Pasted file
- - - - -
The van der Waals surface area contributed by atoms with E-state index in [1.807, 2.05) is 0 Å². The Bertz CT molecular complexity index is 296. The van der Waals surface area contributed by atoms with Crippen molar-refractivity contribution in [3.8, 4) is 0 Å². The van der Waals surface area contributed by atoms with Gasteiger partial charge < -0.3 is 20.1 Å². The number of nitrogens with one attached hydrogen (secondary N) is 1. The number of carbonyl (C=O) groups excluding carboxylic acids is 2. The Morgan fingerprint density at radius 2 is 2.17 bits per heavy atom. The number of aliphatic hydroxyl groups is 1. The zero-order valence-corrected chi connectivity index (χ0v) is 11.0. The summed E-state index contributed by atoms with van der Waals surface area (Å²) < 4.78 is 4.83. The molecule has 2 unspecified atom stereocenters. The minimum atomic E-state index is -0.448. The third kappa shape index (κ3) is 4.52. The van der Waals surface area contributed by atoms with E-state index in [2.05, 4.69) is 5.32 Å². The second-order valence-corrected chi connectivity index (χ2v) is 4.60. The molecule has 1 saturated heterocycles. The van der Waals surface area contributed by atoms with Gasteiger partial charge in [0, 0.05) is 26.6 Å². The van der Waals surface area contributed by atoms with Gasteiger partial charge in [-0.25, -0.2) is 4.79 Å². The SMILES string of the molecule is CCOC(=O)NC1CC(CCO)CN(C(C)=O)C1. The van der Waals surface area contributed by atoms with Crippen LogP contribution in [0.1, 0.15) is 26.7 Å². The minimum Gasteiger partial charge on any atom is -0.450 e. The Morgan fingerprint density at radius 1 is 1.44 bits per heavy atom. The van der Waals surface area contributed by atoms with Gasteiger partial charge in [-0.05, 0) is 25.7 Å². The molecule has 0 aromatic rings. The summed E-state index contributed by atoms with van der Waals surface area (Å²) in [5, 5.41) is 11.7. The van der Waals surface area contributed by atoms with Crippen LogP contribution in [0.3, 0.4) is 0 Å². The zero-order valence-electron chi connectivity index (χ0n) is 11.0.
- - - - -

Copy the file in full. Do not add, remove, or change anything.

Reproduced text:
The van der Waals surface area contributed by atoms with E-state index in [1.807, 2.05) is 0 Å². The Bertz CT molecular complexity index is 296. The van der Waals surface area contributed by atoms with Crippen molar-refractivity contribution in [3.8, 4) is 0 Å². The van der Waals surface area contributed by atoms with Gasteiger partial charge < -0.3 is 20.1 Å². The number of nitrogens with one attached hydrogen (secondary N) is 1. The number of carbonyl (C=O) groups excluding carboxylic acids is 2. The Morgan fingerprint density at radius 2 is 2.17 bits per heavy atom. The number of aliphatic hydroxyl groups is 1. The zero-order valence-corrected chi connectivity index (χ0v) is 11.0. The summed E-state index contributed by atoms with van der Waals surface area (Å²) < 4.78 is 4.83. The molecule has 2 unspecified atom stereocenters. The minimum atomic E-state index is -0.448. The third kappa shape index (κ3) is 4.52. The van der Waals surface area contributed by atoms with E-state index in [2.05, 4.69) is 5.32 Å². The second-order valence-corrected chi connectivity index (χ2v) is 4.60. The molecule has 1 saturated heterocycles. The van der Waals surface area contributed by atoms with Gasteiger partial charge in [0, 0.05) is 26.6 Å². The van der Waals surface area contributed by atoms with Gasteiger partial charge in [-0.25, -0.2) is 4.79 Å². The SMILES string of the molecule is CCOC(=O)NC1CC(CCO)CN(C(C)=O)C1. The van der Waals surface area contributed by atoms with Crippen LogP contribution in [0.1, 0.15) is 26.7 Å². The minimum Gasteiger partial charge on any atom is -0.450 e. The Morgan fingerprint density at radius 1 is 1.44 bits per heavy atom. The van der Waals surface area contributed by atoms with Gasteiger partial charge in [-0.05, 0) is 25.7 Å². The molecule has 0 aromatic rings. The summed E-state index contributed by atoms with van der Waals surface area (Å²) in [5, 5.41) is 11.7. The van der Waals surface area contributed by atoms with Crippen LogP contribution in [0.3, 0.4) is 0 Å². The zero-order valence-electron chi connectivity index (χ0n) is 11.0.